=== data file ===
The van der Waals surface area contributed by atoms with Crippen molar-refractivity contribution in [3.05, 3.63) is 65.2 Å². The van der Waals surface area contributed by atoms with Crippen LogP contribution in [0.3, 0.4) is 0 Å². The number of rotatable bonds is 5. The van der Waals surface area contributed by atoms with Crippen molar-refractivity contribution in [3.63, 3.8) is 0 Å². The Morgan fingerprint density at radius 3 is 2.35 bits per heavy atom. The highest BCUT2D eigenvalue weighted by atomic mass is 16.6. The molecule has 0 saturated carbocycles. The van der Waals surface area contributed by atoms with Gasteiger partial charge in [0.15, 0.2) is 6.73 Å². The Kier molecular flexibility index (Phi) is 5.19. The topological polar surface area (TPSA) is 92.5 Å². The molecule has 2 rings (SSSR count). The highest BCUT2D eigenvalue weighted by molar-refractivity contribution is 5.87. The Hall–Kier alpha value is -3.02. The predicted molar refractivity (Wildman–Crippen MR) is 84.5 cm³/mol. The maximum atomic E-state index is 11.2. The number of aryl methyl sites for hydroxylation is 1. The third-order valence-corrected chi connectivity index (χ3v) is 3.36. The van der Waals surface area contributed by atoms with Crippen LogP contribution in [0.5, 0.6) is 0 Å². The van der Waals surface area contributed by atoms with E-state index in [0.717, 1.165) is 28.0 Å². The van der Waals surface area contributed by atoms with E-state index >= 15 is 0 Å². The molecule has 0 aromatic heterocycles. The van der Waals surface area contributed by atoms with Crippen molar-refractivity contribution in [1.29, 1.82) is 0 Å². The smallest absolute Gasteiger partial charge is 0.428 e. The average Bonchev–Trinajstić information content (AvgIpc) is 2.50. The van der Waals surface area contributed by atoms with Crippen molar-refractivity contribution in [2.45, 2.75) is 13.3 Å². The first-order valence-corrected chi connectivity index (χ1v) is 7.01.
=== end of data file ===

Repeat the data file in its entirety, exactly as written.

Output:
The van der Waals surface area contributed by atoms with Crippen molar-refractivity contribution in [3.05, 3.63) is 65.2 Å². The van der Waals surface area contributed by atoms with Crippen LogP contribution in [0.3, 0.4) is 0 Å². The number of rotatable bonds is 5. The van der Waals surface area contributed by atoms with Crippen molar-refractivity contribution in [3.63, 3.8) is 0 Å². The Morgan fingerprint density at radius 3 is 2.35 bits per heavy atom. The highest BCUT2D eigenvalue weighted by atomic mass is 16.6. The molecule has 0 saturated carbocycles. The van der Waals surface area contributed by atoms with Gasteiger partial charge in [0.15, 0.2) is 6.73 Å². The Kier molecular flexibility index (Phi) is 5.19. The topological polar surface area (TPSA) is 92.5 Å². The molecule has 2 rings (SSSR count). The highest BCUT2D eigenvalue weighted by molar-refractivity contribution is 5.87. The Hall–Kier alpha value is -3.02. The predicted molar refractivity (Wildman–Crippen MR) is 84.5 cm³/mol. The maximum atomic E-state index is 11.2. The number of aryl methyl sites for hydroxylation is 1. The third-order valence-corrected chi connectivity index (χ3v) is 3.36. The van der Waals surface area contributed by atoms with Crippen LogP contribution in [0.5, 0.6) is 0 Å². The van der Waals surface area contributed by atoms with E-state index in [0.717, 1.165) is 28.0 Å². The van der Waals surface area contributed by atoms with E-state index >= 15 is 0 Å². The molecule has 0 aromatic heterocycles. The van der Waals surface area contributed by atoms with Crippen molar-refractivity contribution in [1.29, 1.82) is 0 Å². The smallest absolute Gasteiger partial charge is 0.428 e. The average Bonchev–Trinajstić information content (AvgIpc) is 2.50. The van der Waals surface area contributed by atoms with Crippen molar-refractivity contribution in [2.45, 2.75) is 13.3 Å². The first-order valence-corrected chi connectivity index (χ1v) is 7.01.